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Mariners’ James Paxton changes arm slot and attitude, finds success

After his disastrous start last week in San Diego, James Paxton was given a little push by Mariners manager Scott Servais, who told the media the following day that Paxton needed to step up, develop a little chip on his shoulder and realize that this was his time to show what he could do. Monday night at Safeco Field, we saw that.

Six innings of five-hit ball, including 10 strikeouts and just one walk against a red-hot Indians team, was quite a statement from Paxton, who had failed to secure the fifth spot in the rotation in spring training. Hitting 100 mph on the radar gun several times Monday was the exclamation point. Paxton has put in good work in Triple-A, which included a change of mechanics that brought him closer to a three-quarter arm slot rather than the more over-the-top delivery we had seen from him.

Recap: Mariners lose 3-1 | Photos

“It just feels natural coming out from that slot,” Paxton said following the Mariners’ 3-1 loss. “I was just working on getting everything on target and staying through the glove instead of to it and it worked out really good.”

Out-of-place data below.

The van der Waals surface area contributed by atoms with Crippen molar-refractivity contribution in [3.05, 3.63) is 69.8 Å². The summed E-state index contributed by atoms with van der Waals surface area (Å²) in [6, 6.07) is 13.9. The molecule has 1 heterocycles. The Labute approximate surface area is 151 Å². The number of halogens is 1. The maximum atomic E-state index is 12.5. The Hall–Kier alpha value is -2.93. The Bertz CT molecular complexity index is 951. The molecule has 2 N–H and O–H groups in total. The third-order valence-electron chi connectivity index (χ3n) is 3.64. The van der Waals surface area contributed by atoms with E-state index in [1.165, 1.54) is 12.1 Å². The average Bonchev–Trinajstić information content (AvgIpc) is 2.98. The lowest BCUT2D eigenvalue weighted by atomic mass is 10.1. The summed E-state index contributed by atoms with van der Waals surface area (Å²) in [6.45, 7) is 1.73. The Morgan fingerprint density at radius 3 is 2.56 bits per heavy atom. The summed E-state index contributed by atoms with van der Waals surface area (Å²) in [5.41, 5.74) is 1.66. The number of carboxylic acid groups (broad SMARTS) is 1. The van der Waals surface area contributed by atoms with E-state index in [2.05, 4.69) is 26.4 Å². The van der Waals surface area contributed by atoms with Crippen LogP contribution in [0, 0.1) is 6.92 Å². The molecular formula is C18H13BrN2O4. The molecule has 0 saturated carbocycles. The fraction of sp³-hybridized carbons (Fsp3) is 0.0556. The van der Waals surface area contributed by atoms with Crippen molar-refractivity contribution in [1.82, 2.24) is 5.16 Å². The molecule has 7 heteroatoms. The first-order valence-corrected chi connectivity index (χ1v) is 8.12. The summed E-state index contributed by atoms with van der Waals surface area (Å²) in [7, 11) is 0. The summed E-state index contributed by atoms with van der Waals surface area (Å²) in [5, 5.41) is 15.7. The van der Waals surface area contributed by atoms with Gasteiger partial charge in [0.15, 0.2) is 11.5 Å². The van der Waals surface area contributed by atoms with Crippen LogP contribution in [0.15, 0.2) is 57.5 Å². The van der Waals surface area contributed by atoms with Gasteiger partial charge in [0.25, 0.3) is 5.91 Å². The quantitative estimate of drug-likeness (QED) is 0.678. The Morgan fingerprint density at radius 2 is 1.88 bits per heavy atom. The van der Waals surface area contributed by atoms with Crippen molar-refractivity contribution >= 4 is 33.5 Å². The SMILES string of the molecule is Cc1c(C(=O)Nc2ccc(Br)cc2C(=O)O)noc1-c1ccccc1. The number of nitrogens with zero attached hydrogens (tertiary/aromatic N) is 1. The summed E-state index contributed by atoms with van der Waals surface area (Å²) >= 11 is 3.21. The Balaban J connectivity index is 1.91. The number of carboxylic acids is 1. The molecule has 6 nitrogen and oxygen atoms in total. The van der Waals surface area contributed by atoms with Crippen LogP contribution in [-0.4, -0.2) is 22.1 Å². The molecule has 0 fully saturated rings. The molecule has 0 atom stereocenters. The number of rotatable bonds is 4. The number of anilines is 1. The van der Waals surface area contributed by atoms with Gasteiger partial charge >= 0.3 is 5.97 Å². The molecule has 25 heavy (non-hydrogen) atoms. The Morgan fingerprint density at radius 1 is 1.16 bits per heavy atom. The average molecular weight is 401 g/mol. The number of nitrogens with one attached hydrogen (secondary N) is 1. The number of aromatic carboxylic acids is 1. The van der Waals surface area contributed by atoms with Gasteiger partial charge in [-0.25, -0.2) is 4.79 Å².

Triple-A pitching coach Lance Painter, who has worked with Paxton throughout his career in the organization, suggested the change.

“I was getting way too high on the front side,” Paxton said. “It wasn’t a point of strength for me to throw from. Paint didn’t think it looked right.”

To illustrate the point, Painter had Paxton field a ground ball and throw it to first base. That, he told Paxton, was his natural arm slot. Paxton discovered that once he was able to repeat it, he had more success hitting the inside corner, which opened up the outside for him.

Paxton had no trouble hitting his spots Monday night. He threw 66 four-seamers – 48 for strikes, 12 swing-and-miss – and topped out at 101 mph, something he said he had never done before. As for the mental adjustment, Servais had a number of talks with Paxton after the San Diego start.

“He told me to let it come out,” Paxton said. “I’ve always been an internalizer and didn’t really show a lot of emotion and he wanted me to show a little emotion today, so I was trying to let that out a little more.”

The emotion was on display at the end of the first inning when Paxton, usually stoic on the hill, punched his glove coming off the field.

“I just told myself I am going to go out there and pitch with a little attitude,” he said. “Try to walk around and have more bravado, give energy to the team, get fired up after innings and cheer the guys on when they make a good play, just be more vocal.”

Paxton appeared to be as comfortable with the mental adjustment as he was with the new mechanics. While he didn’t get the win, the adjustments showed what he is capable of doing and that is a huge step forward.